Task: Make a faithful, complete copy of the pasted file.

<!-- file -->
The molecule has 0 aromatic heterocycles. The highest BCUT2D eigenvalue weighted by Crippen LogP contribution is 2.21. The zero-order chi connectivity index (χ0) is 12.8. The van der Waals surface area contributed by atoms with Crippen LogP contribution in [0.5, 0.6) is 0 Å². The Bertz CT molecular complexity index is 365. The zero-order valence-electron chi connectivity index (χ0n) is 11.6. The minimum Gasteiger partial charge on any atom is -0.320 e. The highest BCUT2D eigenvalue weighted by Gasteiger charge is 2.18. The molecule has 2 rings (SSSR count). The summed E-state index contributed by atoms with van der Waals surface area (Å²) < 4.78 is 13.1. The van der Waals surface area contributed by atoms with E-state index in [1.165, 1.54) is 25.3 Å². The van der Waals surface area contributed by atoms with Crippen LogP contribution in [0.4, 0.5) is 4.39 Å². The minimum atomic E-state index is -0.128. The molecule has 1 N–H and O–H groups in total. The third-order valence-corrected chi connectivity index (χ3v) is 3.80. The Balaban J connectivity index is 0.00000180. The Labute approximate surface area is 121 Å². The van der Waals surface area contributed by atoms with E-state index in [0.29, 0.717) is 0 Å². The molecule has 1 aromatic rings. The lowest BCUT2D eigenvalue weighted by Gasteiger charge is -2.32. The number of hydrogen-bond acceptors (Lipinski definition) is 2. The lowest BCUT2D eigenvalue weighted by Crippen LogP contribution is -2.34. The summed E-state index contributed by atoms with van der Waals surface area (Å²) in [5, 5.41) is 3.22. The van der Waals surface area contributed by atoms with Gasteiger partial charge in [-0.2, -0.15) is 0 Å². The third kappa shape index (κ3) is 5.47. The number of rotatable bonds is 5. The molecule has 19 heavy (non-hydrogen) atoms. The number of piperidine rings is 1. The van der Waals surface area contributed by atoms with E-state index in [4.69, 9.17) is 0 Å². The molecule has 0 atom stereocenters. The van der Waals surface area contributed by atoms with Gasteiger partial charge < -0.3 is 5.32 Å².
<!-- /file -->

The molecule has 0 aromatic heterocycles. The highest BCUT2D eigenvalue weighted by Crippen LogP contribution is 2.21. The zero-order chi connectivity index (χ0) is 12.8. The van der Waals surface area contributed by atoms with Crippen LogP contribution in [0.5, 0.6) is 0 Å². The Bertz CT molecular complexity index is 365. The zero-order valence-electron chi connectivity index (χ0n) is 11.6. The minimum Gasteiger partial charge on any atom is -0.320 e. The highest BCUT2D eigenvalue weighted by Gasteiger charge is 2.18. The molecule has 2 rings (SSSR count). The summed E-state index contributed by atoms with van der Waals surface area (Å²) < 4.78 is 13.1. The van der Waals surface area contributed by atoms with E-state index in [1.165, 1.54) is 25.3 Å². The van der Waals surface area contributed by atoms with Crippen LogP contribution in [0.4, 0.5) is 4.39 Å². The minimum atomic E-state index is -0.128. The molecule has 1 N–H and O–H groups in total. The third-order valence-corrected chi connectivity index (χ3v) is 3.80. The Balaban J connectivity index is 0.00000180. The Labute approximate surface area is 121 Å². The van der Waals surface area contributed by atoms with E-state index in [0.29, 0.717) is 0 Å². The molecule has 1 aromatic rings. The lowest BCUT2D eigenvalue weighted by Gasteiger charge is -2.32. The number of hydrogen-bond acceptors (Lipinski definition) is 2. The lowest BCUT2D eigenvalue weighted by Crippen LogP contribution is -2.34. The summed E-state index contributed by atoms with van der Waals surface area (Å²) in [5, 5.41) is 3.22. The van der Waals surface area contributed by atoms with Gasteiger partial charge in [-0.2, -0.15) is 0 Å². The third kappa shape index (κ3) is 5.47. The number of rotatable bonds is 5. The molecule has 19 heavy (non-hydrogen) atoms. The number of piperidine rings is 1. The van der Waals surface area contributed by atoms with E-state index in [4.69, 9.17) is 0 Å². The molecule has 0 atom stereocenters. The van der Waals surface area contributed by atoms with Gasteiger partial charge < -0.3 is 5.32 Å².